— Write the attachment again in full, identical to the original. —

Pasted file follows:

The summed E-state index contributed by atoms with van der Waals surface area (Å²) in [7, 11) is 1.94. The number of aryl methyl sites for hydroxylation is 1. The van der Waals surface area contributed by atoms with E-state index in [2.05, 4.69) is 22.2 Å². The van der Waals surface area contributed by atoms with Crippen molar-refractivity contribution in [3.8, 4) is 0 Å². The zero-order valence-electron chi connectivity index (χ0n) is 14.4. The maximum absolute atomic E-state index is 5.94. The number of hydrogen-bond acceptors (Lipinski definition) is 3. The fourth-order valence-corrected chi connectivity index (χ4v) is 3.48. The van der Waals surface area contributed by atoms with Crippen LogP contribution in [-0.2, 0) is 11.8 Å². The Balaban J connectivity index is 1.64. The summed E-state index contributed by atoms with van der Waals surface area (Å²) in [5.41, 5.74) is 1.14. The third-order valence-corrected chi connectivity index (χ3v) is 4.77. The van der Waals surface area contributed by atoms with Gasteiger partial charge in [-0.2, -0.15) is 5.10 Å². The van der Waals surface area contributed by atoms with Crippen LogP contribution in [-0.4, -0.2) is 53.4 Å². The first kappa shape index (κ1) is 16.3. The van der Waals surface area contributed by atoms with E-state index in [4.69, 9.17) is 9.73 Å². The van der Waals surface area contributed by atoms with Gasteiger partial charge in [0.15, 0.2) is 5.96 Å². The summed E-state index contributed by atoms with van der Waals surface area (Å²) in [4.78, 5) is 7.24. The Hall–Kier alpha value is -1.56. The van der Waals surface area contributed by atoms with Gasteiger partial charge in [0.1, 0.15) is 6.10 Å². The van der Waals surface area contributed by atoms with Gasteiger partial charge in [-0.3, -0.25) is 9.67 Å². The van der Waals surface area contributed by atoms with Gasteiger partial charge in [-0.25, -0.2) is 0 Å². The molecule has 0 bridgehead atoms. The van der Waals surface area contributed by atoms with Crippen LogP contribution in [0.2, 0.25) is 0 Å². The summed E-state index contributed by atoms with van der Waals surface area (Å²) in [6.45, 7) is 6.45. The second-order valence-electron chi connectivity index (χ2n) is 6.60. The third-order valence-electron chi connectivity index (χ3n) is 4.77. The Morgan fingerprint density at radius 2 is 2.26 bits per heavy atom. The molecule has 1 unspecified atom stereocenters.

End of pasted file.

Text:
The summed E-state index contributed by atoms with van der Waals surface area (Å²) in [7, 11) is 1.94. The number of aryl methyl sites for hydroxylation is 1. The van der Waals surface area contributed by atoms with E-state index in [2.05, 4.69) is 22.2 Å². The van der Waals surface area contributed by atoms with Crippen molar-refractivity contribution in [3.8, 4) is 0 Å². The zero-order valence-electron chi connectivity index (χ0n) is 14.4. The maximum absolute atomic E-state index is 5.94. The number of hydrogen-bond acceptors (Lipinski definition) is 3. The fourth-order valence-corrected chi connectivity index (χ4v) is 3.48. The van der Waals surface area contributed by atoms with Crippen LogP contribution in [-0.2, 0) is 11.8 Å². The Balaban J connectivity index is 1.64. The summed E-state index contributed by atoms with van der Waals surface area (Å²) in [5.41, 5.74) is 1.14. The third-order valence-corrected chi connectivity index (χ3v) is 4.77. The van der Waals surface area contributed by atoms with Gasteiger partial charge in [-0.2, -0.15) is 5.10 Å². The van der Waals surface area contributed by atoms with Crippen LogP contribution in [-0.4, -0.2) is 53.4 Å². The first kappa shape index (κ1) is 16.3. The van der Waals surface area contributed by atoms with E-state index in [4.69, 9.17) is 9.73 Å². The van der Waals surface area contributed by atoms with Gasteiger partial charge in [0.15, 0.2) is 5.96 Å². The summed E-state index contributed by atoms with van der Waals surface area (Å²) in [4.78, 5) is 7.24. The Hall–Kier alpha value is -1.56. The van der Waals surface area contributed by atoms with Gasteiger partial charge in [0.1, 0.15) is 6.10 Å². The van der Waals surface area contributed by atoms with Gasteiger partial charge in [-0.3, -0.25) is 9.67 Å². The van der Waals surface area contributed by atoms with Gasteiger partial charge in [-0.25, -0.2) is 0 Å². The molecule has 0 bridgehead atoms. The van der Waals surface area contributed by atoms with Crippen LogP contribution in [0.2, 0.25) is 0 Å². The summed E-state index contributed by atoms with van der Waals surface area (Å²) in [6.45, 7) is 6.45. The second-order valence-electron chi connectivity index (χ2n) is 6.60. The third-order valence-electron chi connectivity index (χ3n) is 4.77. The Morgan fingerprint density at radius 2 is 2.26 bits per heavy atom. The molecule has 1 unspecified atom stereocenters.